The ruling Justice and Development Party (AKP) is bringing a new law that will regulate social media to the parliament on July 16. This is not the government’s first attempt to put online platforms under its authority, and common wisdom teaches us that it may not be the last.

Regulating social media has been on the agenda of the AKP for some time, but it was laid aside a few times due to public and political pushback.

This time, however, the path to regulation has been paved carefully. This time, the perspective about the supposed need for more oversight and control has been shifted in order for at least a part of the opposition universe to be brought on board. 

In a heavily publicized incident on Twitter a couple of weeks ago, a user was harassing Başak Demirtaş, the wife of jailed Kurdish politician Selahattin Demirtaş. In a supposed show of non-discrimination concerning aggression in online communication, the state authorities stepped in, and the perpetrator was detained.

Soon after this incident, President Erdogan’s Finance Minister and more importantly, his son-in-law, Berat Albayrak, became another target of Twitter attacks. In his tweet, Albayrak heralded the birth of his and his wife’s fourth child, Erdogan’s grandson. Reactions started flooding in as some celebrated, while many ridiculed and directed harsh criticisms towards the announcement. Probably due to his family ties or his boastful personality, Albayrak often produces very emotional negative reactions to the opposing political sides in Turkey, so the reactions to his tweet were not something that has never been seen before. However, this time, the usual Twitter exchanges became the hot topic of the day, prompting even the President to respond.

Following the tweet war, Erdoğan quickly announced that the public defamation of his son-in-law and his newborn grandson would not be tolerated. In short order, two people were arrested in connection with the insulting tweets. 

Another recent incident concerning the online interactions of the ruling establishment was the event that has since been dubbed “the Dislike Insurrection.” In order to appease and approach the younger generations, President Erdoğan had a live YouTube show a day before the university entrance exams. During the show, he answered questions from a select group of young people. While the ruling party’s events are usually very controlled, that did not seem to be the case this time, as in the beginning, the show was open to comments. Comments saying “No More Votes” started publicly pouring in on the screen next to the President in a kind of unexpected flood. The video stream administrators quickly closed the option to comment. However, as it usually goes with attempts at online censorship, this only prompted people to exhibit their opposition even more, in this case by clicking on the dislike button for the event. In a short period of time, there were around 300,000 dislikes.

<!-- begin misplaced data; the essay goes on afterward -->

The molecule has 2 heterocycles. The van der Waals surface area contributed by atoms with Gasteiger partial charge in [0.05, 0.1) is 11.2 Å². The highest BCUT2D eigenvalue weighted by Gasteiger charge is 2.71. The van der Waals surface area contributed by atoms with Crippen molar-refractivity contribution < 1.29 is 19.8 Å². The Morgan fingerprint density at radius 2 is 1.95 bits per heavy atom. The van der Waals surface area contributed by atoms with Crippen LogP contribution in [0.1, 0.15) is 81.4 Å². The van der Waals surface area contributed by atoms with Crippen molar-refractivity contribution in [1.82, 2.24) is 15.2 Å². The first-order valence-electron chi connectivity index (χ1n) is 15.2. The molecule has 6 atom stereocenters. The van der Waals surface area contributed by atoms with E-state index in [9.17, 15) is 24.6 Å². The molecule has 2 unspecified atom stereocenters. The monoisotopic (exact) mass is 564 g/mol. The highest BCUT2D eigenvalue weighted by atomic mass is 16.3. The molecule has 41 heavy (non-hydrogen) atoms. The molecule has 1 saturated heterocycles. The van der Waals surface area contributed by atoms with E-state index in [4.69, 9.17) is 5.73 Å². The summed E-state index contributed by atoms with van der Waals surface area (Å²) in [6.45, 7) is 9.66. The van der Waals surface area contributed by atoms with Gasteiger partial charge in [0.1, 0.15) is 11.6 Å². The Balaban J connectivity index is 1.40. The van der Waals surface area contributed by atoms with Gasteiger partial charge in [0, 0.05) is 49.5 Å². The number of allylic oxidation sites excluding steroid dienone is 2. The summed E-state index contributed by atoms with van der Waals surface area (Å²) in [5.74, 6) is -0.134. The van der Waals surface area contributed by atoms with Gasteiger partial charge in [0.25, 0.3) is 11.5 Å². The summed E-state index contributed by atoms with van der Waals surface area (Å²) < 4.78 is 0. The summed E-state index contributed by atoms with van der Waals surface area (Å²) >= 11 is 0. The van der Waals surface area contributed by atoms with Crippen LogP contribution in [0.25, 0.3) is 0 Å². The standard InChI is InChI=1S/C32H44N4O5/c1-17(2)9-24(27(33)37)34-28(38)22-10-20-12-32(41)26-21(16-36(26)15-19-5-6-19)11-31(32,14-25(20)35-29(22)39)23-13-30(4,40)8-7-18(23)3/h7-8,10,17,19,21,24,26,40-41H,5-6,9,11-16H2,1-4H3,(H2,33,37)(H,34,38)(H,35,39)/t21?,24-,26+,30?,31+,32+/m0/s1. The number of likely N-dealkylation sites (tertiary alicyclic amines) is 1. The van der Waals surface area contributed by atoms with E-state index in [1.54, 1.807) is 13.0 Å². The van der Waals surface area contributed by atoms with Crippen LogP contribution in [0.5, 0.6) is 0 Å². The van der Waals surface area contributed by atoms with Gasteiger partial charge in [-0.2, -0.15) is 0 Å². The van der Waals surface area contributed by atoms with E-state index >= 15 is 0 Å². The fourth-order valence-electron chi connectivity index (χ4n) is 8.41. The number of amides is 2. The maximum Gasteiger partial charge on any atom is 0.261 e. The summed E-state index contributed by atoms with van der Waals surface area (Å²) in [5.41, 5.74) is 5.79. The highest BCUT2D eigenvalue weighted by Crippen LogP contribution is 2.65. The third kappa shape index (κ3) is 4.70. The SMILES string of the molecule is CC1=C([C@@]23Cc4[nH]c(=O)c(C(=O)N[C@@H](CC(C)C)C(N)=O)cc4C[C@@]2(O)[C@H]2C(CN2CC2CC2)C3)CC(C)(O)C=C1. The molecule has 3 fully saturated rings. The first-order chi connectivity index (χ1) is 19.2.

These turbulent online exchanges and incidents were quickly lumped together as supposed proof that a new, stricter law regulating the social media is a “necessity.” Yet, as it has also become a practice by the ruling coalition, the public does not really know the details of the new law, just that the government will attempt to gain more control over online communication. 

Mahir Ünal, the government’s face for the regulation, vaguely explained that social media providers will be required to have offices in Turkey and abide by Turkish laws. This would possibly not sound all that bad had it not been for an inconvenient truth, namely that the Turkish government has not really been a champion of freedom of speech and free expression, to say the least. In practice, putting communication on social networks under the authority of the Turkish government would mean the removal of tweets and other content on a mass level and in line with the government’s arbitrary decisions about what is to be censored and prosecuted. Additionally, this kind of tight control could very well push some of the social media giants out of Turkey. This, again, could open up the possibility for the government in Turkey to create its own substitutes for social networks and streaming and content sharing platforms, following the examples of closed and heavily controlled systems, such as the one in China. 

In defending their idea of tighter control over online communication, the AKP tried to sell the narrative that they are following the example of Western countries like Germany and France, where everyone and particularly the most vulnerable members of society are protected by law from harassment and aggression in the online sphere. However, looking at the very concerning track record of the Turkish government in protecting the sanctity of freedom, one can’t help but wonder if the desire to protect is as genuine of a motivator as the drive for the ultimate control. More regulation has traditionally been in conflict with the basic principles of the freedom of speech in Turkey, and if the opposition is lured into supporting this new initiative, they will likely participate in the closure of a big part of the communication space, including its own.